LEGO Pool Party at Coral Reef Bracknell's Waterworld!
LEGO Friends pool party
Coral Reef, Bracknell's Waterworld, 16th November
Reviewed by Claire and Amelia (age 7) Paye
for What To Do With The Kids
There was no chance that Amelia would turn down an invitation from Emma, Olivia, Mia, Andrea and Stephanie (the LEGO Friends, as I'm sure you know) to spend the evening with them at Coral Reef swimming pool, enjoying cupcakes, making LEGO Friends kits and listening to One Direction Adventure, a tribute band who, to Amelia's aging mother, sounded exactly like the original, particularly when underwater (me, not them). When asked what she enjoyed most, Amelia said'all of it'.
Coral Reef itself as a place for a private party for just 300 people, is ideal. There was much excitement from all, including the parents, at the underwater lighting, and the pitch black water slides. When adorned with free cupcakes and drinks and LEGO Friends kits to make - I expect they are still finding vital pieces at the bottom of the pool - it was a dream come true for all the girls, and the two boys, there. Amelia had a go at putting together a boat, not the Dolphin Cruiser, which has gone to the top of her Christmas wish list and is probably as close as she'll get to a luxury cruiser for many years, but a slightly smaller one. She proved much better at finding the relevant pieces than I was, largely because she has dedicated many hours of her short life to putting together various LEGO Friends houses, salons and horse trailers, not to mention LEGO Chima and LEGO City items.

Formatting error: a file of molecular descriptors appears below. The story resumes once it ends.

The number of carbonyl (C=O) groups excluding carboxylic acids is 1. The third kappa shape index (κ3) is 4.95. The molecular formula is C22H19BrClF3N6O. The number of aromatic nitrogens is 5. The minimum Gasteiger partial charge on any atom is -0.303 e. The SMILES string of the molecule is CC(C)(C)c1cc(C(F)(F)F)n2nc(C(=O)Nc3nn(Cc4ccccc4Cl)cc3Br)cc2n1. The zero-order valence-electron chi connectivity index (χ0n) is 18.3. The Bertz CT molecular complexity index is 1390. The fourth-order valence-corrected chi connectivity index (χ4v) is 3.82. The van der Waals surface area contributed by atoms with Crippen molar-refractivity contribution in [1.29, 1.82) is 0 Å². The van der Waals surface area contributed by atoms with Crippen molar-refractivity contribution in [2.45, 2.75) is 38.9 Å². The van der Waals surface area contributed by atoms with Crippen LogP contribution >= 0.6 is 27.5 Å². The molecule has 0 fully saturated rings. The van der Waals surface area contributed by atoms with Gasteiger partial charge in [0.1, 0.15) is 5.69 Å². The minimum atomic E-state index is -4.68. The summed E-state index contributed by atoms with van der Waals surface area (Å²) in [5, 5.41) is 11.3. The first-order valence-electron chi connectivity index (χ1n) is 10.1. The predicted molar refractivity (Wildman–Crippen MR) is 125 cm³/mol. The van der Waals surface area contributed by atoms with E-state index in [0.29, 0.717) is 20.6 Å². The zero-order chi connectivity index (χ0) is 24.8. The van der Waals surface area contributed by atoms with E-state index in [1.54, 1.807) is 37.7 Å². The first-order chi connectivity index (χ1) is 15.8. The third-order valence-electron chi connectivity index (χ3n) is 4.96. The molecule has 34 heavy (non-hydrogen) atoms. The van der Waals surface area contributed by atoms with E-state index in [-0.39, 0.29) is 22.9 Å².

As a parent I am, frankly, delighted by any toy that proves more interesting than a screen. Amelia loves the LEGO Friends range, without being a particularly girly girl. She loves the LEGO Friends magazine and can tell her Downtown Bakery apart from her City Park Café. For her younger brother, the fact that he can bash LEGO Speedorz into each other, or smash up LEGO cars and then put them together again, or, at least, get his sister to put them together again, is a winning feature. Personally, I'm happy with the gender differentiation and I have a vague sense that following the instructions to put the kits together, and working out which page you went wrong on because Mia now can't reach the steering wheel, can only be good for a child.